Here’s what United Airlines says happened today with its computers

All United Airlines flights were grounded for almost two hours early Wednesday due to a computer hardware problem, creating travel headaches for tens of thousands of passengers that stretched into the afternoon.

“We are restoring regular flight operations, but some customers may experience residual delays (Wednesday),” United said in an afternoon statement.

The Federal Aviation Administration said all flights operated by United, the fourth largest U.S. passenger carrier, were grounded starting at about 8 a.m. EDT after the airline experienced a systemwide computer problem. Some travelers were forced to look for alternative flights and connections before the order was lifted 9:47 a.m.

United said 800 flights had been delayed, with four flights canceled on its main carrier and 55 on its regional partners.

“An issue with a (computer) router degraded network connectivity for various applications, causing this morning's operational disruption,” United said in a statement. “We fixed the router issue, which is enabling us to restore normal functions.”

United said it would rebook flights for affected passengers without charge.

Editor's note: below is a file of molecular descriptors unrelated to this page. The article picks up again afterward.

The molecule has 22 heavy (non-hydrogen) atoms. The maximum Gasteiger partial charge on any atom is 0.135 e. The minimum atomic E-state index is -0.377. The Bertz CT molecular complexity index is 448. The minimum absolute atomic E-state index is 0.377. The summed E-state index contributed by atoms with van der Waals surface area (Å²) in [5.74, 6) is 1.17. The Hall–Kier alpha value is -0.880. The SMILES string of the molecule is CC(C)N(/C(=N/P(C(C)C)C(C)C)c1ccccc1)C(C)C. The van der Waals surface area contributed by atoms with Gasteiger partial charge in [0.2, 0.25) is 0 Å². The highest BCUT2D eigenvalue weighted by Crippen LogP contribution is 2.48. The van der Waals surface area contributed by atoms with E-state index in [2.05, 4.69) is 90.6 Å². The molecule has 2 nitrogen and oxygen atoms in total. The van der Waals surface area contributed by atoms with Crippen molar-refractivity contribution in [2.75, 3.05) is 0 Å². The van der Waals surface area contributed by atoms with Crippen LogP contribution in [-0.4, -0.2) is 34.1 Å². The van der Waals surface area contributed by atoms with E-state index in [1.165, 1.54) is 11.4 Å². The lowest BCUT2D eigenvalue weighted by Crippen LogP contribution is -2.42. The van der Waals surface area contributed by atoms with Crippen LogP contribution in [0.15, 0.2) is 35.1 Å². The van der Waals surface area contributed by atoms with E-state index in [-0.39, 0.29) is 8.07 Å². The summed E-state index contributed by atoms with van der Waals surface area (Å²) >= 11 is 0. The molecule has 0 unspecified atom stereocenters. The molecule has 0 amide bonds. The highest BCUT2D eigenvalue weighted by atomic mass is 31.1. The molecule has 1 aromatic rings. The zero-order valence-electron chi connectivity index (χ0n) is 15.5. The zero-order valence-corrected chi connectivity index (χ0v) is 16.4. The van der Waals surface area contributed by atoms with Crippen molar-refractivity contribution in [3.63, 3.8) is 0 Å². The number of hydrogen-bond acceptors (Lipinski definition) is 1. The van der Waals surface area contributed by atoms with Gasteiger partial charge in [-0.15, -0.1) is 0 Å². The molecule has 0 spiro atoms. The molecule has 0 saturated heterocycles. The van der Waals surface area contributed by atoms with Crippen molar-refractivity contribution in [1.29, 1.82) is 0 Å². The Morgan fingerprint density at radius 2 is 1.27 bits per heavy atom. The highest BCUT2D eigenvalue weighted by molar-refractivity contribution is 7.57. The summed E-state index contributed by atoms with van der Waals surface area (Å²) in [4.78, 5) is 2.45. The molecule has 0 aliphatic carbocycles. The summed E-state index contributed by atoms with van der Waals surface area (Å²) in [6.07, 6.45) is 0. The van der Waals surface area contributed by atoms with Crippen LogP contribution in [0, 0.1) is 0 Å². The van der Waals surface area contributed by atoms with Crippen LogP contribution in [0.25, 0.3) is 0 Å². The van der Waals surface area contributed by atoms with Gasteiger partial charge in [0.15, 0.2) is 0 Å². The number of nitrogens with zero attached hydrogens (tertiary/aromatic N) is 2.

Diane Menditto, 66, a retired teacher from Hackensack, New Jersey, on the United Airlines check-in line at Newark Liberty International Airport said she and her sister-in-law were worried about making a connecting flight en route to Calgary, Alberta in Canada.

“The only thing I would wonder is, now that we're here and things are running smoothly, if we'll actually get out on time,” Menditto said.

A separate computer outage affected stock market trading Wednesday morning. The NYSE Group, which includes the New York Stock Exchange, suspended trading in all securities due to technical difficulties. Trading resumed shortly after 3 p.m. EDT.

U.S Senator Dianne Feinstein, the top Democrat on the Senate Intelligence Committee, said she had not yet been briefed on the two major outages. She told reporters: “This is not an oddity. This is going to continue to happen and we have to begin to deal with it … and we have to deal with it legislatively.”

Aviation industry consultant Robert Mann said technical disruptions have been on the rise since airlines began automating more of their operations and since they switched from private, proprietary communications for flight operations to Internet-based communication, which is cheaper but exposes the carriers to more risks.

Technical disruptions “are nagging problems, but these are not problems that are going to draw the huge capital investment necessary to (approach) 100 percent reliability,” Mann said. “The revenue loss in these cases is relatively modest.”

United flights were also grounded on June 2 due to “automation issues.”

United Continental Holdings Inc shares fell 3 percent to $52.67.

El Al to honor cheap tickets to Israel from glitch

El Al Airlines said it will honor all tickets purchased during a glitch that had thousands of round-trip tickets selling for as low as $330.